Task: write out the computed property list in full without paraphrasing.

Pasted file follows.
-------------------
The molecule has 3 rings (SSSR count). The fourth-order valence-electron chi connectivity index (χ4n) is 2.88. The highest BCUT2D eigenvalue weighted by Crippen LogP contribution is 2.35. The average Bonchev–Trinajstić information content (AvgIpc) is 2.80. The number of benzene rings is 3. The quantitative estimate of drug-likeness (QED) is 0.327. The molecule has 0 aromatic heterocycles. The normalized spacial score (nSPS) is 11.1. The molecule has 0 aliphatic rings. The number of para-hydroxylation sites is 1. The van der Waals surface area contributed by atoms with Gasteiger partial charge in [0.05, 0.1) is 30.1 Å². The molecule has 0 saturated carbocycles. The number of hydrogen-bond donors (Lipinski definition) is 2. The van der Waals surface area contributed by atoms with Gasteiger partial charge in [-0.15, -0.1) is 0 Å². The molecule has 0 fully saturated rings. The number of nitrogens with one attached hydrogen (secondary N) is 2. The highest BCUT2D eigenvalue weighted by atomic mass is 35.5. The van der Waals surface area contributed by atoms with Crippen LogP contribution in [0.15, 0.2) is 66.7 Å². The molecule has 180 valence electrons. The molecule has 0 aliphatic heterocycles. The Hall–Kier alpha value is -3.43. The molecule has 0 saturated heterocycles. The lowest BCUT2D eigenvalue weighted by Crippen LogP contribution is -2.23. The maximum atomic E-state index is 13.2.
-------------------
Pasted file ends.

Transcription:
The molecule has 3 rings (SSSR count). The fourth-order valence-electron chi connectivity index (χ4n) is 2.88. The highest BCUT2D eigenvalue weighted by Crippen LogP contribution is 2.35. The average Bonchev–Trinajstić information content (AvgIpc) is 2.80. The number of benzene rings is 3. The quantitative estimate of drug-likeness (QED) is 0.327. The molecule has 0 aromatic heterocycles. The normalized spacial score (nSPS) is 11.1. The molecule has 0 aliphatic rings. The number of para-hydroxylation sites is 1. The van der Waals surface area contributed by atoms with Gasteiger partial charge in [0.05, 0.1) is 30.1 Å². The molecule has 0 saturated carbocycles. The number of hydrogen-bond donors (Lipinski definition) is 2. The van der Waals surface area contributed by atoms with Gasteiger partial charge in [-0.15, -0.1) is 0 Å². The molecule has 0 fully saturated rings. The number of nitrogens with one attached hydrogen (secondary N) is 2. The highest BCUT2D eigenvalue weighted by atomic mass is 35.5. The van der Waals surface area contributed by atoms with Crippen LogP contribution in [0.15, 0.2) is 66.7 Å². The molecule has 180 valence electrons. The molecule has 0 aliphatic heterocycles. The Hall–Kier alpha value is -3.43. The molecule has 0 saturated heterocycles. The lowest BCUT2D eigenvalue weighted by Crippen LogP contribution is -2.23. The maximum atomic E-state index is 13.2.